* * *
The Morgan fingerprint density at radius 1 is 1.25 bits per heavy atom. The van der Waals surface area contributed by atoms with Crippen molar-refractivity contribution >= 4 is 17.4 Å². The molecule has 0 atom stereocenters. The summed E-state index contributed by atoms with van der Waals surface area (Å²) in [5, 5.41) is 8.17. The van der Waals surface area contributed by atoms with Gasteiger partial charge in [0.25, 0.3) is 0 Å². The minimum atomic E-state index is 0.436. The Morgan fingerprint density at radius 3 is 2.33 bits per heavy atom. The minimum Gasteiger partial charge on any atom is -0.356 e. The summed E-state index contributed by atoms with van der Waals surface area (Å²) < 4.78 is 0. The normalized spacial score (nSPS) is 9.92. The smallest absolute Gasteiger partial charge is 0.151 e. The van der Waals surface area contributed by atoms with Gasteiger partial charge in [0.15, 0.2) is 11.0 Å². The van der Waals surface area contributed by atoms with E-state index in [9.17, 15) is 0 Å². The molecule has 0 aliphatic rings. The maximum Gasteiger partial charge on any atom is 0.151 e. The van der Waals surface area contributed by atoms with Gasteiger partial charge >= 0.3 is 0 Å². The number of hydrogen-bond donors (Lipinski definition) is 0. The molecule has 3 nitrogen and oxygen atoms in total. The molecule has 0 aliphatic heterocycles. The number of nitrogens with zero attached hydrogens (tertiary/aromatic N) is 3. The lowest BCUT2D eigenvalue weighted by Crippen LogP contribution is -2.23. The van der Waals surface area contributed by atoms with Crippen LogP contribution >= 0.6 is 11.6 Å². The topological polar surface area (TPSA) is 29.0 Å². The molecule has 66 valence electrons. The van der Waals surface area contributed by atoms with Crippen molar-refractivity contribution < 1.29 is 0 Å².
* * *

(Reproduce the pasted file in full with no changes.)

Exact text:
The Morgan fingerprint density at radius 1 is 1.25 bits per heavy atom. The van der Waals surface area contributed by atoms with Crippen molar-refractivity contribution >= 4 is 17.4 Å². The molecule has 0 atom stereocenters. The summed E-state index contributed by atoms with van der Waals surface area (Å²) in [5, 5.41) is 8.17. The van der Waals surface area contributed by atoms with Gasteiger partial charge in [0.25, 0.3) is 0 Å². The minimum atomic E-state index is 0.436. The Morgan fingerprint density at radius 3 is 2.33 bits per heavy atom. The minimum Gasteiger partial charge on any atom is -0.356 e. The summed E-state index contributed by atoms with van der Waals surface area (Å²) < 4.78 is 0. The normalized spacial score (nSPS) is 9.92. The smallest absolute Gasteiger partial charge is 0.151 e. The van der Waals surface area contributed by atoms with Gasteiger partial charge in [0.15, 0.2) is 11.0 Å². The van der Waals surface area contributed by atoms with E-state index in [9.17, 15) is 0 Å². The molecule has 0 aliphatic rings. The maximum Gasteiger partial charge on any atom is 0.151 e. The van der Waals surface area contributed by atoms with Gasteiger partial charge >= 0.3 is 0 Å². The number of hydrogen-bond donors (Lipinski definition) is 0. The molecule has 3 nitrogen and oxygen atoms in total. The molecule has 0 aliphatic heterocycles. The number of nitrogens with zero attached hydrogens (tertiary/aromatic N) is 3. The lowest BCUT2D eigenvalue weighted by Crippen LogP contribution is -2.23. The van der Waals surface area contributed by atoms with Crippen LogP contribution >= 0.6 is 11.6 Å². The topological polar surface area (TPSA) is 29.0 Å². The molecule has 66 valence electrons. The van der Waals surface area contributed by atoms with Crippen molar-refractivity contribution < 1.29 is 0 Å².